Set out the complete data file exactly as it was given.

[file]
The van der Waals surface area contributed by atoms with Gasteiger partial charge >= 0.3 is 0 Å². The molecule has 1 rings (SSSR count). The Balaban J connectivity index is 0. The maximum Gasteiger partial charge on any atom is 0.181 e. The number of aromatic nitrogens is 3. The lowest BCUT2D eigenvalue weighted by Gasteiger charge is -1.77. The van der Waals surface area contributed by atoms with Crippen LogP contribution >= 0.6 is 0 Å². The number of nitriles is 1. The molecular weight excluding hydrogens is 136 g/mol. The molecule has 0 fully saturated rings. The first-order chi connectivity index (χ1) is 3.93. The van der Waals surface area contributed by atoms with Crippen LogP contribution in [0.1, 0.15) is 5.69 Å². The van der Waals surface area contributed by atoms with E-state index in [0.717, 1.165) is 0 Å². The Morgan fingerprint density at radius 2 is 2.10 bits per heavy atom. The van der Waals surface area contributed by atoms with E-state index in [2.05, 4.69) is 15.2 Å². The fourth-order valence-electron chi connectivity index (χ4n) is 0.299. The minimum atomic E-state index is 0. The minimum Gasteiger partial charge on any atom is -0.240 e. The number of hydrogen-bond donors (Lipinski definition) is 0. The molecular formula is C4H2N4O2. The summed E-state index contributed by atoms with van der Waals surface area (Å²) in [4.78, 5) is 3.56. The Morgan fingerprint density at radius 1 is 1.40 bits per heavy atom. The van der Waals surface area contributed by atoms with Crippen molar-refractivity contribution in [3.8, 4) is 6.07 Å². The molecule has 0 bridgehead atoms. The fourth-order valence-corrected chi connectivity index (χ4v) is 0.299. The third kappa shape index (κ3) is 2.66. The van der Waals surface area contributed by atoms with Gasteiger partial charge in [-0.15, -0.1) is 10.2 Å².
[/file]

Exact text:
The van der Waals surface area contributed by atoms with Gasteiger partial charge >= 0.3 is 0 Å². The molecule has 1 rings (SSSR count). The Balaban J connectivity index is 0. The maximum Gasteiger partial charge on any atom is 0.181 e. The number of aromatic nitrogens is 3. The lowest BCUT2D eigenvalue weighted by Gasteiger charge is -1.77. The van der Waals surface area contributed by atoms with Crippen LogP contribution >= 0.6 is 0 Å². The number of nitriles is 1. The molecular weight excluding hydrogens is 136 g/mol. The molecule has 0 fully saturated rings. The first-order chi connectivity index (χ1) is 3.93. The van der Waals surface area contributed by atoms with Crippen LogP contribution in [0.1, 0.15) is 5.69 Å². The van der Waals surface area contributed by atoms with E-state index in [0.717, 1.165) is 0 Å². The Morgan fingerprint density at radius 2 is 2.10 bits per heavy atom. The van der Waals surface area contributed by atoms with E-state index in [2.05, 4.69) is 15.2 Å². The fourth-order valence-electron chi connectivity index (χ4n) is 0.299. The minimum atomic E-state index is 0. The minimum Gasteiger partial charge on any atom is -0.240 e. The number of hydrogen-bond donors (Lipinski definition) is 0. The molecular formula is C4H2N4O2. The summed E-state index contributed by atoms with van der Waals surface area (Å²) in [4.78, 5) is 3.56. The Morgan fingerprint density at radius 1 is 1.40 bits per heavy atom. The van der Waals surface area contributed by atoms with Crippen molar-refractivity contribution in [3.8, 4) is 6.07 Å². The molecule has 0 bridgehead atoms. The fourth-order valence-corrected chi connectivity index (χ4v) is 0.299. The third kappa shape index (κ3) is 2.66. The van der Waals surface area contributed by atoms with Gasteiger partial charge in [-0.15, -0.1) is 10.2 Å².